Lawrence M. Baskir and William A. Strauss, Chance and Circumstance (New York: Alfred A. Knopf, 1978), 5, 22–61; Sherry Gershon Gottlieb, Hell No, We Won’t Go! Resisting the Draft During the Vietnam War (New York: Penguin, 1991).
 Christian Bauman, interview by author, New York, 4 April 2003.
 John Ellis, The Sharp End: The Fighting Man in World War II (London: Pimlico, 1993), 158.
 U.S. Army John F. Kennedy Special Warfare Center and School, “Special Forces Pipeline” (Key West, Fla.), www.soc.mil/swcs/museum/pipeline.shtml, 9 April 2003; U.S. Navy Special Warfare, www.sealchallenge.navy.mil, 14 April 2003.
 Peter Watson, War on the Mind: The Military Uses and Abuses of Psychology (New York: Basic Books, 1978), 371.
 U.S. Army John F. Kennedy Special Warfare Center and School, “Special Forces Pipeline”; Carl Stiner, Tony Koltz, and Tom Clancy, Shadow Warriors: Inside the U.S. Army Special Forces (New York: Putnam, 2002), 153; Anna Simons, The Company They Keep: Life Inside the U.S. Army Special Forces (New York: Free Press, 1997), 60; Dave Grossman, On Killing, 67–9.
 U.S. Department of Defense, “The Ninth Quadrennial Review of Military Compensation, 2001” (Washington, D.C.), vol. II, ch. 1; U.S. Defense Finance and Accounting Service, “Complete Active Duty and Reserve Monthly Drill Pay Tables, 2001” (Washington, D.C.).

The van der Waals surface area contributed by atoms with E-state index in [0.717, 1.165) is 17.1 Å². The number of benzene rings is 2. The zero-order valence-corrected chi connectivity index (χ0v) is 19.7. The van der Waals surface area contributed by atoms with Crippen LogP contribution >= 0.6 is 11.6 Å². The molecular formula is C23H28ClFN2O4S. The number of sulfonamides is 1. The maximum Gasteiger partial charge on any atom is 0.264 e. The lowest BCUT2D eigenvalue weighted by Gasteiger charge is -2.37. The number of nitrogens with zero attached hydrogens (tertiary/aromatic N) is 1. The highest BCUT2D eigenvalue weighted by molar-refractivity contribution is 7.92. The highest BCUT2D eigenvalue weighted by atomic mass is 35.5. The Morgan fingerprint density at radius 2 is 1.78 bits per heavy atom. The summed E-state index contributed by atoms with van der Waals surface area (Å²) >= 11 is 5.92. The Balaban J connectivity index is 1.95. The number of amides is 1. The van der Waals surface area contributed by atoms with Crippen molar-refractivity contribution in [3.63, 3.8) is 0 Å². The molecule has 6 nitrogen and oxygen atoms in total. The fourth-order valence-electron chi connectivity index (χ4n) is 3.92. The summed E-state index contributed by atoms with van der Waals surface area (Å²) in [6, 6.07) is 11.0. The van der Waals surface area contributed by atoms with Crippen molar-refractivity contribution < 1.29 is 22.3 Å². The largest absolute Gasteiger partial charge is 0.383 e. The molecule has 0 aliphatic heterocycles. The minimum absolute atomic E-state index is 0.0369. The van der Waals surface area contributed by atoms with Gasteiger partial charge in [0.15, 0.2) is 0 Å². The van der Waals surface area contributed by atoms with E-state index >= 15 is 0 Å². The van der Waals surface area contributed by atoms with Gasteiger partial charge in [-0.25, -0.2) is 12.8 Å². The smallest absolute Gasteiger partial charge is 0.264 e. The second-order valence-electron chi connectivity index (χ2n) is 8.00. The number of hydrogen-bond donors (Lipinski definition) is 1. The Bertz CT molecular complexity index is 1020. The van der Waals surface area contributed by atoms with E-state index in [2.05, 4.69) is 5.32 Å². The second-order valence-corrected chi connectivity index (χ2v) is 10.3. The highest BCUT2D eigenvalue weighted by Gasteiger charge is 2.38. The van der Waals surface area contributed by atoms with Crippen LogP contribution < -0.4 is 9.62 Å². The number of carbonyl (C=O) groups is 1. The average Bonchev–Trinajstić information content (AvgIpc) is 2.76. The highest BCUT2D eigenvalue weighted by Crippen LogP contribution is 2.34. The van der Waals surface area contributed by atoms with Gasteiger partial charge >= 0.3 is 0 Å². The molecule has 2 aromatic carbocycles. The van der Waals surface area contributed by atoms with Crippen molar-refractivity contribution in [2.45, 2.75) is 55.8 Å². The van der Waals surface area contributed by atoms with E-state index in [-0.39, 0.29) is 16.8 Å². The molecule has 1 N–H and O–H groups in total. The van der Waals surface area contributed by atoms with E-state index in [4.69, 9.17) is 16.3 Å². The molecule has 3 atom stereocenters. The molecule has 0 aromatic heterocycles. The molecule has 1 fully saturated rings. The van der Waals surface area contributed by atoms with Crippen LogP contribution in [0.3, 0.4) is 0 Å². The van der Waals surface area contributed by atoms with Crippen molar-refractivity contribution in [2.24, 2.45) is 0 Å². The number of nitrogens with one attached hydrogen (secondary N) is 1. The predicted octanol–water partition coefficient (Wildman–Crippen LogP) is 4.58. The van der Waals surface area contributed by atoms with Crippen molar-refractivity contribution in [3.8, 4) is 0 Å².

Rudi Williams, “Chu Says Benefits Are Good, but Improvements Can Be Made” (Alexandria, Va.: Armed Forces Information Service, 24 May 2002).
 Beth Asch, James R. Hosek, Jeremy Arkes, C. Christine Fair, Jennifer Sharp, and Mark Totten, Military Recruiting and Retention After the Fiscal Year 2000 Military Pay Legislation (MR-1532-OSD, Santa Monica, Calif.: RAND, 2002), table A.1; Defense Manpower Data Center, “2002 Active Duty Status of Forces Survey: Overview Briefing” (Arlington, Va.: 31 January 2003), 64–5; David M. Halbfinger and Steven A. Holmes, “Military Mirrors a Working-Class America,” New York Times, 30 March 2003, A1.
 Beth Asch et al., Military Recruiting, ch. 4.
 U.S. Department of Defense Directive 1327.5, “Leave and Liberty” (Washington, D.C.: 10 September 1997), 5.5, 6.2.1; U.S. Air Force AFI36-3003, “Military Leave Program” (Washington, D.C.: 14 April 2000), 4.11.3.